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Funding for this project generously provided by Overdeck Family Foundation

around 1900–1600 BCE

Babylonian Square Root of 2 Tablet

Computing the square root of 2 in base 60

Circular tablet YPM BC 021354 contains a drawing of a square and its diagonals together with the sexagesimal representation of the diagonal length written in cuneiform numerals.

Babylonian Square Root of 2 Tablet

This famous tablet is one of few Babylonian tablets that consists entirely of a geometrical diagram (plus numbers). It demonstrates that Babylonian scribes both knew the Pythagorean theorem and were able to accurately calculate square roots. The diagram depicts a square with its diagonals together with an accurate approximation of the square root of 2. In addition, the number 30 is written above the upper-left side and the length of a diagonal corresponding to a square of this edge length is written beneath the horizontal diagonal.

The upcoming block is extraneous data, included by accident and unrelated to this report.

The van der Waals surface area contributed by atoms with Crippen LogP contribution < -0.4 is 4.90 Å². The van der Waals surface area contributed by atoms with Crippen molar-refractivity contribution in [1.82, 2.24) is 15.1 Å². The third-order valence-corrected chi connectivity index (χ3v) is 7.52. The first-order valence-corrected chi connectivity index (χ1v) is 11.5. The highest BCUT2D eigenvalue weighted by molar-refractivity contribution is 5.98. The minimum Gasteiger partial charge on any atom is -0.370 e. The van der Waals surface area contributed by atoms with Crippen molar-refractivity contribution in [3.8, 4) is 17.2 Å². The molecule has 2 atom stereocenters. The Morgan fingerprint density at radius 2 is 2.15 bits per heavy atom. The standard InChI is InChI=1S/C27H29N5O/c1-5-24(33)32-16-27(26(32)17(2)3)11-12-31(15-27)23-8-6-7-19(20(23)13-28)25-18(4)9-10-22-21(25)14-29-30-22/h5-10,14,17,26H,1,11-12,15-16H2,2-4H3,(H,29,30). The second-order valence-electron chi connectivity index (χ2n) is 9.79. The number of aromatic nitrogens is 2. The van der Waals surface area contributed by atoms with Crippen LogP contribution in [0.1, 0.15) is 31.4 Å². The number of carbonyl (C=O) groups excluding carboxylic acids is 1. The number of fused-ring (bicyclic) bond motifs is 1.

Artifact dimensions

7 cm diam.

Original artifact location

Babylonia (historical name), Iraq (current name)

Current artifact location

Peabody Museum of Natural History, New Haven

Catalog number

YPM BC 021354 (current), YBC 07289 (historical)


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Interactive Content

Computational Explanation

Other Resources

Additional Reading

  • Maor, E. The Pythagorean Theorem: A 4000-Year History. Princeton, NJ: Princeton University Press, pp. 4–7, 2007.
  • Neugebauer, O. and Sachs, A. (Ed.). Mathematical Cuneiform Texts. New Haven, CT: American Oriental Society and the American Schools of Oriental Research, pp. 42–43, 1945.

Image Credits

Yale Peabody Museum of Natural History